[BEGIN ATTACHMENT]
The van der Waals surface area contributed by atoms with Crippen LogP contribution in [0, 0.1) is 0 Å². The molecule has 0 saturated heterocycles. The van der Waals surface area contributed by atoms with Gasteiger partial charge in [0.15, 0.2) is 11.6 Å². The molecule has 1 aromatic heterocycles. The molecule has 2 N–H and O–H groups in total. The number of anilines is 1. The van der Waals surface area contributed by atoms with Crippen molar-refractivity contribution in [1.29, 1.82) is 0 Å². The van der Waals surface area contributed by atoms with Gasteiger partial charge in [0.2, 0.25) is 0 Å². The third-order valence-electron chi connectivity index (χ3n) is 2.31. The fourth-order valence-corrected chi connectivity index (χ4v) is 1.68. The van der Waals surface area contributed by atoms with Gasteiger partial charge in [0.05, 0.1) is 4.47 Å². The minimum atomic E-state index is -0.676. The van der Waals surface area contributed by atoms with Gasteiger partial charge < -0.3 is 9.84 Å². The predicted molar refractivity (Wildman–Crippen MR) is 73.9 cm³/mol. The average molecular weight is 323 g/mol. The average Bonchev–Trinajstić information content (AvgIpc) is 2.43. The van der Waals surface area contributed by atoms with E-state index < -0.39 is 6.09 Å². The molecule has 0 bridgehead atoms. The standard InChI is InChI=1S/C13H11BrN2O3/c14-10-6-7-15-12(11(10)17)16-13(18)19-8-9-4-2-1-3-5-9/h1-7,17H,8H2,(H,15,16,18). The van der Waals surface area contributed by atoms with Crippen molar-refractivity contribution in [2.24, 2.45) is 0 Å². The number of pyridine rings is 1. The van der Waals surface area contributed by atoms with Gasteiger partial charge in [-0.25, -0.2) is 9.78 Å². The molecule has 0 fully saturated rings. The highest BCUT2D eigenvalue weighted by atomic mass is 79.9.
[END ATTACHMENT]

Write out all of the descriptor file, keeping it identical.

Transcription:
The van der Waals surface area contributed by atoms with Crippen LogP contribution in [0, 0.1) is 0 Å². The molecule has 0 saturated heterocycles. The van der Waals surface area contributed by atoms with Gasteiger partial charge in [0.15, 0.2) is 11.6 Å². The molecule has 1 aromatic heterocycles. The molecule has 2 N–H and O–H groups in total. The number of anilines is 1. The van der Waals surface area contributed by atoms with Crippen molar-refractivity contribution in [1.29, 1.82) is 0 Å². The van der Waals surface area contributed by atoms with Gasteiger partial charge in [0.2, 0.25) is 0 Å². The third-order valence-electron chi connectivity index (χ3n) is 2.31. The fourth-order valence-corrected chi connectivity index (χ4v) is 1.68. The van der Waals surface area contributed by atoms with Gasteiger partial charge in [0.05, 0.1) is 4.47 Å². The minimum atomic E-state index is -0.676. The van der Waals surface area contributed by atoms with Gasteiger partial charge < -0.3 is 9.84 Å². The predicted molar refractivity (Wildman–Crippen MR) is 73.9 cm³/mol. The average molecular weight is 323 g/mol. The average Bonchev–Trinajstić information content (AvgIpc) is 2.43. The van der Waals surface area contributed by atoms with E-state index < -0.39 is 6.09 Å². The molecule has 0 bridgehead atoms. The standard InChI is InChI=1S/C13H11BrN2O3/c14-10-6-7-15-12(11(10)17)16-13(18)19-8-9-4-2-1-3-5-9/h1-7,17H,8H2,(H,15,16,18). The van der Waals surface area contributed by atoms with Crippen molar-refractivity contribution in [2.24, 2.45) is 0 Å². The number of pyridine rings is 1. The van der Waals surface area contributed by atoms with Gasteiger partial charge in [-0.25, -0.2) is 9.78 Å². The molecule has 0 fully saturated rings. The highest BCUT2D eigenvalue weighted by atomic mass is 79.9.